Case IV: Experimental microCT scan image of carbonates
Lastly, a more challenging scenario is considered where the availability of 3D microstructure data is severely restricted, and only obtainable data is a single representative 2D micrograph image. Suppose a single 2D sample of carbonates^{55} is available, and we aim to reconstruct a 3D volume from this 2D sample, which should have an equivalent statistical distribution of material phases in 3D space. To train 2DDGM first, multiple cropped images can be sampled from the representative image as shown in Fig. 10. In particular, a total of 250 images were sampled and augmented using eightfold augmentation, as in the previous cases.
Figure 11 shows the generated 3D volume of carbonates with its sectional views. As can be seen, the generated 3D volume exhibits visually similar sectional views at the three orthogonal planes, demonstrating the capability of Micro3Diff to create a 3D volume from a single experimental representative image. Meanwhile, the error rates for S_{2} and LP are 9.21% and 6.31%, respectively (Figs. 4d and 5). The higher error rates compared to the previous cases are likely due to the lack of diversity in the data used to train the 2DDGM, which could lead to incorrect estimation of the data distribution during the multiplane denoising process. In other words, the absence of intermediate data to ensure connectivity in 3D space could be a reason for the higher error rates (similar to case II). However, the results are remarkably encouraging, as the sectional views display morphological similarities with the training data, and the volumetric view illustrates Micro3Diff’s ability to discover potential combinations of 2D images from the estimated \(p\left({{\bf{x}}}_{0}\right)\) (derived from a single micrograph) to construct a 3D volume. Moreover, the proposed Micro3Diff enables the generation of multiple and diverse volumes with comparable visuals and spatial correlations to the original data, as shown in Supplementary Fig. 1. This capability could significantly assist in the quantitative assessment of material behavior in 3D space^{13,56,57,58}, taking into account the microstructures and inherent randomness.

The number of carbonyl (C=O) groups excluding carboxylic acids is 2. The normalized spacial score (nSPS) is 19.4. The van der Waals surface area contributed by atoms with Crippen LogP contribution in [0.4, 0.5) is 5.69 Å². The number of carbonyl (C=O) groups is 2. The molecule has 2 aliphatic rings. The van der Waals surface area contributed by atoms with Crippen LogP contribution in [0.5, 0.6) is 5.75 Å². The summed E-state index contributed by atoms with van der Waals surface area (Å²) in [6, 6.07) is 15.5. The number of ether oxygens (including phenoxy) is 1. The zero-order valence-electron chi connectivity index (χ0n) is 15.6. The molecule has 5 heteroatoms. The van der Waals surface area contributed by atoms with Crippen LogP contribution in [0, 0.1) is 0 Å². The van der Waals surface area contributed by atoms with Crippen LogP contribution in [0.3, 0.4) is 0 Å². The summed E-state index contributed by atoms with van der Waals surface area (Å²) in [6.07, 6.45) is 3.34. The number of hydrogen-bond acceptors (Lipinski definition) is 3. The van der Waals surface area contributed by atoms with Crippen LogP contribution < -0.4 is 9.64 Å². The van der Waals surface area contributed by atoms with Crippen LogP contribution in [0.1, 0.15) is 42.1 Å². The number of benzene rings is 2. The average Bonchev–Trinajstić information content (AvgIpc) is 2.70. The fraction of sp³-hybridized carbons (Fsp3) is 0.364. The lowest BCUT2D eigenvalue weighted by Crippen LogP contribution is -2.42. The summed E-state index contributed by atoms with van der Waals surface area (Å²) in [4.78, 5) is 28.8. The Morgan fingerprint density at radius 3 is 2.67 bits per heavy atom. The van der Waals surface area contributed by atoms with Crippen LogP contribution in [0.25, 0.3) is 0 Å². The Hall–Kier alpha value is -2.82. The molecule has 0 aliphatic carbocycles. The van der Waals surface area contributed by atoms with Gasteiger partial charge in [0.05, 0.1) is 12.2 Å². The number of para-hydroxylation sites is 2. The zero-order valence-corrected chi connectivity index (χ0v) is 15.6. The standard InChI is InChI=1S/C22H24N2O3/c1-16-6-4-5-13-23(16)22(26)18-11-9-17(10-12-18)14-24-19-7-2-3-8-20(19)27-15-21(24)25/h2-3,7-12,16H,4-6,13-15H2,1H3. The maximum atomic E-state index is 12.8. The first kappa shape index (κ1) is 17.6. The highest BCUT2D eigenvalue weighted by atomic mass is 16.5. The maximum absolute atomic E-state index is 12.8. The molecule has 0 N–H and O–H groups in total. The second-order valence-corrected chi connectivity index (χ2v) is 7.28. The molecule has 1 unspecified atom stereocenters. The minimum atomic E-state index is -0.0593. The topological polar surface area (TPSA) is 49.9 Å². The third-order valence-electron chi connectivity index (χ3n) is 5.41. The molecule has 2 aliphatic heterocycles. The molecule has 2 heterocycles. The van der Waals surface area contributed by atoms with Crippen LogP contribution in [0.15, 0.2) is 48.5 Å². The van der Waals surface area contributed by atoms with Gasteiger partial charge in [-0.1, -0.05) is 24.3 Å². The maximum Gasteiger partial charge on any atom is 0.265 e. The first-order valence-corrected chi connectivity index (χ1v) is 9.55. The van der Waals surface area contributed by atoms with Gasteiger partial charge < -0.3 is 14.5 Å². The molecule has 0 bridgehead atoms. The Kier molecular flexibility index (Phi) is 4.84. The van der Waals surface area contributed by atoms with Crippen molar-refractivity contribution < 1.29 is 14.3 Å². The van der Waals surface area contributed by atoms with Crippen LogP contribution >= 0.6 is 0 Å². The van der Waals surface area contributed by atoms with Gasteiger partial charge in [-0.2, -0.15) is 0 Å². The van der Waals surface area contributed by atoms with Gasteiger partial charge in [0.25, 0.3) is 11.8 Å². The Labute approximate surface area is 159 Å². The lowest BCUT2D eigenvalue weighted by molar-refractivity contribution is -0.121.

Discussion
The results in this study demonstrate the capability of Micro3Diff for reconstructing 3D microstructure samples from 2D micrographs using the proposed multiplane denoising diffusion and the harmonized sampling. Based on the multiplane denoising, a 2DDGM can be used to effectively guide the noised samples across multiple planes towards the data distribution while maintaining connectivity in 3D space. The disharmony caused by potential deviations from the intended trajectories in the trained 2D noisetodata denoising diffusion process can be addressed by the proposed harmonized sampling method.